End-of-life notice: American Legal Ethics Library
As of March 1, 2013, the Legal Information Institute is no longer maintaining the information in the American Legal Ethics Library. It is no longer possible for us to maintain it at a level of completeness and accuracy given its staffing needs. It is very possible that we will revive it at a future time. At this point, it is in need of a complete technological renovation and reworking of the "correspondent firm" model which successfully sustained it for many years.
Many people have contributed time and effort to the project over the years, and we would like to thank them. In particular, Roger Cramton and Peter Martin not only conceived ALEL but gave much of their own labor to it. We are also grateful to Brad Wendel for his editorial contributions, to Brian Toohey and all at Jones Day for their efforts, and to all of our correspondents and contributors. Thank you.
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Some portions of the collection may already be severely out of date, so please be cautious in your use of this material.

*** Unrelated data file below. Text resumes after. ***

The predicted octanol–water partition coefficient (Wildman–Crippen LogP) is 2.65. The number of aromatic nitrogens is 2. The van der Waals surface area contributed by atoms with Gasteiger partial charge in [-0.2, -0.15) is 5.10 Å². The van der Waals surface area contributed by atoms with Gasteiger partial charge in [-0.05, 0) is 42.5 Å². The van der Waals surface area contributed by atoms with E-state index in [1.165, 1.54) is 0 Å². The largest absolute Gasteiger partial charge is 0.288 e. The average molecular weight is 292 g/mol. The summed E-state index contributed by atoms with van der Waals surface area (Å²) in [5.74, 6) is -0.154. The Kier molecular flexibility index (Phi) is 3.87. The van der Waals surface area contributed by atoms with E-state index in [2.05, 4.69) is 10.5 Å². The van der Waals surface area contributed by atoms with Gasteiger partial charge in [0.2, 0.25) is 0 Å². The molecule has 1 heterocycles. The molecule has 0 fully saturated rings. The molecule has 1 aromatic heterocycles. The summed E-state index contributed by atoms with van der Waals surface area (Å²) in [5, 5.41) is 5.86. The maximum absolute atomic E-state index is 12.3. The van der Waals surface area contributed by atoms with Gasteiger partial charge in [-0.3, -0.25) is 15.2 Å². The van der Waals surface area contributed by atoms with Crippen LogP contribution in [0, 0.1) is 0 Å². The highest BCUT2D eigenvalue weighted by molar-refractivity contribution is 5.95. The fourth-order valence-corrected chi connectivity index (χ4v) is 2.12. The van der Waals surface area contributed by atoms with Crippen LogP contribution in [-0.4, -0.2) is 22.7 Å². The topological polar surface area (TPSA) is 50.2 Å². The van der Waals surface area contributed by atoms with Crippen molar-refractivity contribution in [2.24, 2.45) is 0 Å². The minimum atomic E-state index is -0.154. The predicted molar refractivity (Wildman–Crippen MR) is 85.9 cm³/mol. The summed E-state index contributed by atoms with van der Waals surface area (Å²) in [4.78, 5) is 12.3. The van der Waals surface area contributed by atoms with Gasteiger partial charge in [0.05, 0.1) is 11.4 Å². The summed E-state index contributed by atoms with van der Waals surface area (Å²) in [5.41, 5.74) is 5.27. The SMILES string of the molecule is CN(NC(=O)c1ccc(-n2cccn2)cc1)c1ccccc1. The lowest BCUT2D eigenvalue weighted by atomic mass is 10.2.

New Jersey Legal Ethics
1.10:100 Comparative Analysis of New Jersey Rule
The New Jersey Supreme Court adopted ABA Model Rule 1.10 with two revisions. The first revision is the addition of RPC 1.10(d), a provision that is not included in the ABA Model Rule 1.10. RPC 1.10(d) prohibits any attorney who terminates an association with a firm, or any other attorneys with whom the terminated attorney subsequently becomes associated, from knowingly representing a client when there is a material risk of violating RPCs 1.6 or 1.9.
The second revision is the addition of RPC 1.10(e), a provision that is not included in the ABA Model Rule 1.10. RPC 1.10(e) generally allows for waivers except when prohibited by state law or regulation, such as the prohibition against a public entity waiving an attorney conflict of interest.
The ABA’s 1989 restructuring of Model Rule 1.10 conforms with the New Jersey Court’s approach to this issue. Compare the 1989 versions of Model Rule 1.10 with the 1983 versions. The ABA in effect adopted the New Jersey approach by incorporating a streamlined version of the 1983 formulation of Model Rule 1.10(b) into Model Rule 1.9. New Jersey’s RPCs, in contrast, retain the 1983 structure. See RPC 1.9, 1.10.
There is no direct counterpart in the New Jersey RPCs.
A “firm” is any group of lawyers currently practicing in close association. See Dewey v. R.J. Reynolds Tobacco Co., 109 N.J. 201, 217 (1988). See Section 24:1-1, Michels, New Jersey Attorney Ethics (Gann Law Books, Newark, 2000).
1.10:200 Imputed Disqualification Among Current Affiliated Lawyers
In general, the preclusion of one lawyer from a representation because of a conflict of interest means that no other lawyer working at the same firm may undertake the representation. Dewey v. R.J. Reynolds Tobacco Co., 109 N.J. 201(1988).